Some of his other noted books include

The 1983 — Power of Speech: A History of Standard Telephones and Cables 1883–1983. The story of Standard Telephones and Cables established in 1883 as an agency of the American giant Western Electric, to market the telephone — barely seven years after it had been patented by Alexander Graham Bell. It became one of Britain’s Largest and profitable telecommunications companies. In celebration of the centenary of Standard Telephones and Cables plc.

And 1991’s — Person to Person: International Impact of the Telephone.

When he in 2000, after just over 20 years of fulltime writing, he promptly set about authoring another book! “I was in the garden with the family pet tortoise,” he recalls. “I said, ‘You’ve been a part of the family for 50 years, so I’m going to do something for you in this millennium year’ and thus it was I wrote the first of my animal books.”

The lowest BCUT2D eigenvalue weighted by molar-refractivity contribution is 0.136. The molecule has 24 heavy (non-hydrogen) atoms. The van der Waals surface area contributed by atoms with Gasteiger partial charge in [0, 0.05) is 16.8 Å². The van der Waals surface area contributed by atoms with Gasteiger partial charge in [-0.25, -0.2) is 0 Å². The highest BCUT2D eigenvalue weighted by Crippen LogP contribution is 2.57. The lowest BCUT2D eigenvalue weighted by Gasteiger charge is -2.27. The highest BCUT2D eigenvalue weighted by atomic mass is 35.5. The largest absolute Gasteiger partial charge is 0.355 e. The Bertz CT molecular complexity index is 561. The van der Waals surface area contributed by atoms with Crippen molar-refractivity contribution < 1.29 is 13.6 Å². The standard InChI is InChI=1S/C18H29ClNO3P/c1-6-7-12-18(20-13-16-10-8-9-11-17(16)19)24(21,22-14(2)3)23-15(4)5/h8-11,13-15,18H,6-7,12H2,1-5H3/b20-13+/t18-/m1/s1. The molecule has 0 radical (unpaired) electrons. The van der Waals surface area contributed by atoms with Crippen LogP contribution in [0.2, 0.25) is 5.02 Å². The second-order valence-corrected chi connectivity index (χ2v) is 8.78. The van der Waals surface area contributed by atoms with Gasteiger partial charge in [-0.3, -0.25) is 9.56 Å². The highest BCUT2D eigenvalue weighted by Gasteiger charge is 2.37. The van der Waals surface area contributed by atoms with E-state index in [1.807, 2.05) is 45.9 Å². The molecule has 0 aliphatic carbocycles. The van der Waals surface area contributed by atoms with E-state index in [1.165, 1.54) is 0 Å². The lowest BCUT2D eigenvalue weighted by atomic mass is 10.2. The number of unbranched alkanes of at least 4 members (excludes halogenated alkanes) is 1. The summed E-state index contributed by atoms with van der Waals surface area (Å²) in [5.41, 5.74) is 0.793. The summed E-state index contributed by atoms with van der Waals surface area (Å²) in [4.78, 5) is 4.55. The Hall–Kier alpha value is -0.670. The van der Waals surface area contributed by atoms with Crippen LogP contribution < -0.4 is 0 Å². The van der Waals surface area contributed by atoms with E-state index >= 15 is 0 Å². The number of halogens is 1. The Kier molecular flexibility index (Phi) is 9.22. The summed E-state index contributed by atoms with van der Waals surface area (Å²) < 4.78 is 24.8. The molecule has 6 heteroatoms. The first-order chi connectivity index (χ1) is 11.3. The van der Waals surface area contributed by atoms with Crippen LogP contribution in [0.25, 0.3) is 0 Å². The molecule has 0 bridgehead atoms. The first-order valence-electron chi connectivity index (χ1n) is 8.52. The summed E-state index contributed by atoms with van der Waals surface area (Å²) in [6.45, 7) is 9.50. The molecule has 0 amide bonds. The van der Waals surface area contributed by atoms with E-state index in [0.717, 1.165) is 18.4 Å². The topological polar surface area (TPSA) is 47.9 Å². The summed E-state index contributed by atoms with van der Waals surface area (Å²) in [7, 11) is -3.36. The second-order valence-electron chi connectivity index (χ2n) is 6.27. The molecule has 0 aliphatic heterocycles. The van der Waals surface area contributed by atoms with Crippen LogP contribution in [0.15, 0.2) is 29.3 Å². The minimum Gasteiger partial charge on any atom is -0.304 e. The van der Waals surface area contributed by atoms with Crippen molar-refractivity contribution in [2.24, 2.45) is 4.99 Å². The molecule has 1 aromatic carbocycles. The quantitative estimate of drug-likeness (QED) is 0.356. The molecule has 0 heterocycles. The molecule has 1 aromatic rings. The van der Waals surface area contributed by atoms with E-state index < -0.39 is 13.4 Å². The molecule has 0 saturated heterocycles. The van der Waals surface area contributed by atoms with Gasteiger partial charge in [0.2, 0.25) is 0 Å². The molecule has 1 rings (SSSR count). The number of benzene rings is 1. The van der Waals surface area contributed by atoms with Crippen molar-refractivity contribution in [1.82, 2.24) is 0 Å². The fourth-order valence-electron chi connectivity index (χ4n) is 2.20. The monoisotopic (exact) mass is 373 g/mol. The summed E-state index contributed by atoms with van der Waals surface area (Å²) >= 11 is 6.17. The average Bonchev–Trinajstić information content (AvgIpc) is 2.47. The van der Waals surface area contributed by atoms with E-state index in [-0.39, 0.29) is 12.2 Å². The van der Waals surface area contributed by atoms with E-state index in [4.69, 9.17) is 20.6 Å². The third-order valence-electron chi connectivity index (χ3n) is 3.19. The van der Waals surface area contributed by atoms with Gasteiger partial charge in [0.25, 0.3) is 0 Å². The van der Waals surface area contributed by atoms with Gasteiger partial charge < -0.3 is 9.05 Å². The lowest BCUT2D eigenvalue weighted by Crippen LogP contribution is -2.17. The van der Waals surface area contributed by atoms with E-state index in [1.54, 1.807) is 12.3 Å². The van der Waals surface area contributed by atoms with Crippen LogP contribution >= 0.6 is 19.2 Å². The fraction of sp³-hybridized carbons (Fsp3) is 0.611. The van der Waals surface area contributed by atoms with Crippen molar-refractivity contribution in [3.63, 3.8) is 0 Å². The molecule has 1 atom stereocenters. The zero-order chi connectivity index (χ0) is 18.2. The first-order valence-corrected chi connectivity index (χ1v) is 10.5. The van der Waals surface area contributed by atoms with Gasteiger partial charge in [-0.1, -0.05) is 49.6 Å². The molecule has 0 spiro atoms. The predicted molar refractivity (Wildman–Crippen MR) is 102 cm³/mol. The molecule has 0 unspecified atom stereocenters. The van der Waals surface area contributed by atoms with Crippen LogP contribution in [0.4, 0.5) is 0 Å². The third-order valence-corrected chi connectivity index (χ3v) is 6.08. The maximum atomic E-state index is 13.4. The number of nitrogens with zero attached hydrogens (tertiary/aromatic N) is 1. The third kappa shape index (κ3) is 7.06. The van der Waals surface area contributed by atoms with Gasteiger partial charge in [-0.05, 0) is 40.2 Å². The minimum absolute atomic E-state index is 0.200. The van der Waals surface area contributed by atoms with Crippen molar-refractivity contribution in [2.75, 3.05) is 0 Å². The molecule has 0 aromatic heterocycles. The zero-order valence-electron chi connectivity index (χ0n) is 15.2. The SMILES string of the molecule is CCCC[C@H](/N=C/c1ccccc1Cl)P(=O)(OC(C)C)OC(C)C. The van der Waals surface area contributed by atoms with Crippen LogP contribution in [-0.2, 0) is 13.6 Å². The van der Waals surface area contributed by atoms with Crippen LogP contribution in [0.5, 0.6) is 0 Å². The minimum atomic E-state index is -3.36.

Which was released in 2003 and called Tortoise.

It was first cultural and natural history of these long-lived and intriguing creatures, which have existed for more than two hundred million years. The book covers tortoises worldwide, in evolution, myth and reality, ranging across palaeontology, natural history, myth, folklore, art forms, literature, veterinary medicine and trade regulations. The tortoise has been seen as an Atlas-like creature supporting the world, as the origin of music and as a philosophical paradox. The tortoise is looked at in all these guises, as well as a military tactical formation, its exploitation by mariners and others for food, as ornament (in tortoiseshell), as a motif in art, and in space research. It includes the movement away from exploitation to conservation and even the uses of the tortoise in advertising.

It was followed by 2008’s Swan